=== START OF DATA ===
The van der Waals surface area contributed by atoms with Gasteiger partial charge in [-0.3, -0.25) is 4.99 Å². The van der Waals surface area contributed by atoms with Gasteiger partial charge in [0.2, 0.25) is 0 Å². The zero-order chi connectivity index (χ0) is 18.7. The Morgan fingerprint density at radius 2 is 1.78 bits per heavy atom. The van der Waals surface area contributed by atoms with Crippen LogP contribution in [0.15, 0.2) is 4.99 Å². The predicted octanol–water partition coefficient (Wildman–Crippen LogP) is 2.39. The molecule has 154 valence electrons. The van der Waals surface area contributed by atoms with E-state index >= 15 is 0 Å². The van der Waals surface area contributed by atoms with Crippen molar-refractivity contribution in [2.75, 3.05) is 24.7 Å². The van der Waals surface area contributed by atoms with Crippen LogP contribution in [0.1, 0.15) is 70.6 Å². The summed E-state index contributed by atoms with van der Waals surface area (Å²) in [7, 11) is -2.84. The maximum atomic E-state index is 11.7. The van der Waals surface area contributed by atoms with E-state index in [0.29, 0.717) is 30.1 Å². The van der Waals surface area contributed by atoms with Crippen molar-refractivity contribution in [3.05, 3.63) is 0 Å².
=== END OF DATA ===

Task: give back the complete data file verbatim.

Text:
The van der Waals surface area contributed by atoms with Gasteiger partial charge in [-0.3, -0.25) is 4.99 Å². The van der Waals surface area contributed by atoms with Gasteiger partial charge in [0.2, 0.25) is 0 Å². The zero-order chi connectivity index (χ0) is 18.7. The Morgan fingerprint density at radius 2 is 1.78 bits per heavy atom. The van der Waals surface area contributed by atoms with Crippen LogP contribution in [0.15, 0.2) is 4.99 Å². The predicted octanol–water partition coefficient (Wildman–Crippen LogP) is 2.39. The molecule has 154 valence electrons. The van der Waals surface area contributed by atoms with E-state index >= 15 is 0 Å². The van der Waals surface area contributed by atoms with Crippen molar-refractivity contribution in [2.75, 3.05) is 24.7 Å². The van der Waals surface area contributed by atoms with Crippen LogP contribution in [0.1, 0.15) is 70.6 Å². The summed E-state index contributed by atoms with van der Waals surface area (Å²) in [7, 11) is -2.84. The maximum atomic E-state index is 11.7. The van der Waals surface area contributed by atoms with E-state index in [0.29, 0.717) is 30.1 Å². The van der Waals surface area contributed by atoms with Crippen molar-refractivity contribution in [3.05, 3.63) is 0 Å².